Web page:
I have been on the Internet since long before Al Gore invented it, when it was an exciting place, full of information. In fact, I ran a computer BBS for more than a decade before the Internet became widely available, but I won’t take that path here because it would be too long of a journey. I wanted to mention it only because computer bulletin board systems were the forerunner of the Internet.
When I first logged onto the Internet, it wasn’t graphical. Logging onto the Internet was like gaining access to the largest computer in the world, one that was connected to all of the other largest computers in the world, but when I logged on, I was faced with a C:// prompt. Finding something was not an easy task, but most of the fun was in walking the path.
Times have changed and, as can usually be said about times that have changed, the gains were purchased with losses. Finding stuff online is a lot easier now than it was in the early days. One of the most powerful features of the Internet is the ease in which information can be found. There are many ways in which information can be found online, and one might be easier or more effective than another.
Of course, when you known the URL for the web page you are looking for, you can simply enter the URL into your web browser’s address bar or, if you have bookmarked it, you could simply click on the bookmarked link. In many cases, however, you might require specific information that isn’t available on any single web site that you are familiar with, or you might not remember the specific URL that you are looking for.
Web-based search tools help Internet users to find what they are looking for when they don’t already know where it is. This information might include web pages, businesses, multimedia files, document databases, and even people. Common search tools include search engines, meta search engines, and directories.
For the most part, search engines are everyone’s first choice since every web browser has a default search engine that is easily accessible from the browser window and the results returned are usually acceptable, as long as the search query is specific.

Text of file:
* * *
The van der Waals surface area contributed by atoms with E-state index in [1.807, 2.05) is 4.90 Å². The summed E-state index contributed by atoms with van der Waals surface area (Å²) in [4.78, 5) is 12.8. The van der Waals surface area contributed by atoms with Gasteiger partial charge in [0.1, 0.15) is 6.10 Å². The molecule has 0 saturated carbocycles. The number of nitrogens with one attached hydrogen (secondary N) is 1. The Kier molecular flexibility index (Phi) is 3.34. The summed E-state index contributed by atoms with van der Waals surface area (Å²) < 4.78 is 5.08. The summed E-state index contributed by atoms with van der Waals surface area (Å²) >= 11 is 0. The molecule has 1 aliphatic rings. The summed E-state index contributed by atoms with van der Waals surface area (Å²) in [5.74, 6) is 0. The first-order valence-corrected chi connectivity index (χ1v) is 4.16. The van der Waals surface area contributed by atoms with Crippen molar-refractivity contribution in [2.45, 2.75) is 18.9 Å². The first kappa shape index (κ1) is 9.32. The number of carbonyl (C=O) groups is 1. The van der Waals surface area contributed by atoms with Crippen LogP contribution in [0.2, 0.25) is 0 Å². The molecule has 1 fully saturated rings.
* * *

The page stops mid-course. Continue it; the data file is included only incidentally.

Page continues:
For example, if I were thinking of visiting the Channel Islands, I might enter “channel islands” into the search field at Google. Looking at the results on the first page, it doesn’t take long to realize that there are more than one Channel Islands in the world. What I had in mind were the Channel Islands off the coast of France, which are British Crown dependencies.
However, Google returned nine results on the first page of its SERPs, but only two of them relate to the archipelago in the United Kingdom. Most of them relate to the Channel Islands in California, and one of the nine results on the first page is to Channel Islands Surfboards, located in the United States. The two that did relate to what I was looking for included the Wikipedia page and a World Atlas page, the latter of which provides only scant information, and I could have found the Wikipedia page without Google.
Of course, now that I know that the Channel Islands I was looking for are not the only ones in the world, I can refine my search, and search for “channel islands britain” and see if that helps. It does. In fact, of the nine results on the first page, every one is relevant to my search, and several of them are helpful.
Google isn’t the only search engine, though. I prefer Bing, although there are times when Google gives better results. In the case of the Channel Islands, both Google and Bing return only two results relevant to my search, but Bing gives me better ones. The Wikipedia page is included in both results, but Bing gives me, not the mostly useless World Atlas page but the Channel Islands Tourism Portal, which refers to the Channel Islands that I was interested in.